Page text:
... and it was definitely one of those things that I think a lot of people weren't sure about at first, right? It didn't have the same feel that the earlier games did. But, sure enough, it becomes one of the most popular, or probably the most popular component of that game's online functionality. Number one: how did you feel about the audience reception to zombies in the game. And is that the type of thing you would do in Black Ops?
Well, like I said I can't go into details about co-op or what it's going to be. Zombies in World at War was a huge success and we were blown away by how well the fans received it.
Is there going to be a killer clown mode? In the demo there were some unique gameplay elements. One of them looked to be sort of like the breach mechanic in Modern Warfare 2 where rappelling down through the window and it went into a slow-motion scene. Is that a one-off event or is that a type of gameplay mechanic that you'll see throughout?
Well, that's just an example of the kind of variety of experiences we've put throughout the campaign. You saw with WMD it was just a much more stealth-driven experience you had and all of the kind of mechanics that were built into that were about building up that stealth vibe. So the breaching into the window, it's about going from stealth to kicking off the action.
On the other end of the spectrum you had Slaughterhouse which is full-on intensity, chaos, very big, lots of action. That's the other end of the spectrum. So we're representing that there's a wide variety of gameplay experiences that the players are going to have in Call of Duty: Black Ops. And you're going to get that, each level's going to be custom created for that experience that it supports.
So on the WMD level we had the breach type of rappelling mechanic; the actual rappelling mechanic; and also at the end BASE jumping. In the beginning it was the plane ...
"You're going to see a very different side of the Vietnam War than people might be expecting."
Right, the SR-71 Blackbird. So right there in that one level you've got four new gameplay mechanics that you guys have never done before, all in one level. Is that representative of the rest of the game?
Of yeah, definitely. Each level has to have its own range of variety. Not only do we have variety across all of the levels and across the entire game, every level has several moment of unique experiences that you're going to have. That's Call of Duty style. We've got to give players a very cinematic and immersive experience. And each of those mechanics that you experience just helps to further immerse the player into the action. So that's something you'll see a lot more of.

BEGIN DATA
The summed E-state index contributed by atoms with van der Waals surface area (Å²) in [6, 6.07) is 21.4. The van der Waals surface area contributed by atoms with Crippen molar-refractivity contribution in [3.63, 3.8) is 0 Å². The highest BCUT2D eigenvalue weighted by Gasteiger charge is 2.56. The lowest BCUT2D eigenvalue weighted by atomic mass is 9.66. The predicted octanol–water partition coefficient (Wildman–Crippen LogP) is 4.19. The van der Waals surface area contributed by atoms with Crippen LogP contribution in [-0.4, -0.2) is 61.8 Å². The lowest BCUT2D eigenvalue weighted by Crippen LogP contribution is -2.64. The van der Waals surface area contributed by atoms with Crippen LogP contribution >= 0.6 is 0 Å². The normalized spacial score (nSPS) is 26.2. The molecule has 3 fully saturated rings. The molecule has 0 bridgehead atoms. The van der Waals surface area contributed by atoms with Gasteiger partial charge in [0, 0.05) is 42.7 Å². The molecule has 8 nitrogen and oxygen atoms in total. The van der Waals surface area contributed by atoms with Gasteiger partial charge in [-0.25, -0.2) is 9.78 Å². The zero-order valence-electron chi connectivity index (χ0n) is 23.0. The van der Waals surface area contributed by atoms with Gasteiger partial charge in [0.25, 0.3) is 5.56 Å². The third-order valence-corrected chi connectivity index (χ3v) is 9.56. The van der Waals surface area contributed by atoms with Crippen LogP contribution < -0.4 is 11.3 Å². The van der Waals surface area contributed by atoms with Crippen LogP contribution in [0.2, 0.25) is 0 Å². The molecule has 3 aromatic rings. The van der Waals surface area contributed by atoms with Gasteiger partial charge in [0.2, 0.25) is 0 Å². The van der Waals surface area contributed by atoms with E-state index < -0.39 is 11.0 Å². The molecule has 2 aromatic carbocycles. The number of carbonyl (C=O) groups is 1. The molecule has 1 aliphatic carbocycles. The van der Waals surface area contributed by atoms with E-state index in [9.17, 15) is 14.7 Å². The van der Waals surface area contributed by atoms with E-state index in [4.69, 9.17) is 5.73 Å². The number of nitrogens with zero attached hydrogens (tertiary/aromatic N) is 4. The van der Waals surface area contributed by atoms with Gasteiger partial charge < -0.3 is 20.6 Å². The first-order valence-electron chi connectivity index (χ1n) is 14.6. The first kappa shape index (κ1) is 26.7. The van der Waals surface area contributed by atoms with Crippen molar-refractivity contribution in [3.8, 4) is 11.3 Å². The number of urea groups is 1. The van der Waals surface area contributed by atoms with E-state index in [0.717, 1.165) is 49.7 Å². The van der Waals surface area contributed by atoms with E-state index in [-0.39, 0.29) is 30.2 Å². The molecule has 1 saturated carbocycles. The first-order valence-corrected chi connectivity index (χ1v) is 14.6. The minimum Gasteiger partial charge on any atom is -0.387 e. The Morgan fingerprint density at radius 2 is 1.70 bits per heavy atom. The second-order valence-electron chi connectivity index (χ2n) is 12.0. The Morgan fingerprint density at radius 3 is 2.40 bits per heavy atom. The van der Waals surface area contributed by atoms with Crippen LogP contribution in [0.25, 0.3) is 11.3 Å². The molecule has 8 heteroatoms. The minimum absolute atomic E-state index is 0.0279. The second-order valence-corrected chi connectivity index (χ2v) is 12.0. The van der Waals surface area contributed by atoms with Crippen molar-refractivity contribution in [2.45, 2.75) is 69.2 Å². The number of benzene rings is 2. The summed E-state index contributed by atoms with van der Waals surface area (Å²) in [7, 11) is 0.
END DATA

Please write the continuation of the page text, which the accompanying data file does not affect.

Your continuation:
Getting back to the setting, there have been other Vietnam shooters, none of which have done very well critically or commercially. Did you guys consider those games when you were working on this? Did you play them?
We looked at a lot of games for inspiration. But you know this is a different story that we're telling about Vietnam. I don't think any game has actually ever covered the special operations in Vietnam. The kind of birth of the black ops that happened in that war. So you're going to see a very different side of the Vietnam War than people might be expecting. But that said, it's Call of Duty, it's very Call of Duty type of experience for you to get out of that.
From a historical perspective is it hard to present that stuff in a political vacuum? There's a lot of controversy over the role of black ops and special ops at that time, the role of American imperialism during that time. Is that something you guys considered and how did you address that?
At the end of the day it's an entertainment product and we're creating an entertainment experience. It is more about the story that you're living through in this game. It's a fictional story that's inspired by a lot of real life events. So, we're not trying to make any political messages or give any history lessons. It is about experiencing this game within the context of that war.
A fictional story is very different than the experiences Treyarch has had in the past on the Call of Duty games, that are very much set in World War II with a concrete, not-classified background. Did it give you more freedom? Was it constricting or difficult?
I don't think we changed a lot about our process. We still do the research, we still have our military advisers who come in. I don't know if I talked about Major John Plaster; he was our adviser who actually served in Vietnam with the Studies and Observations Group. He was one of the guys who was behind enemy lines and actually went into these secret operations in Vietnam. So the authenticity that motivates the creativity in the game is still very much part of what we do. He wrote a book that goes through all of the history of the SOG and the operations that they had in the Vietnam War, weaponry that they used. He has been a huge resource for us in terms of inspiring the weapons and the kind of modifications of weapons that they did for those operations.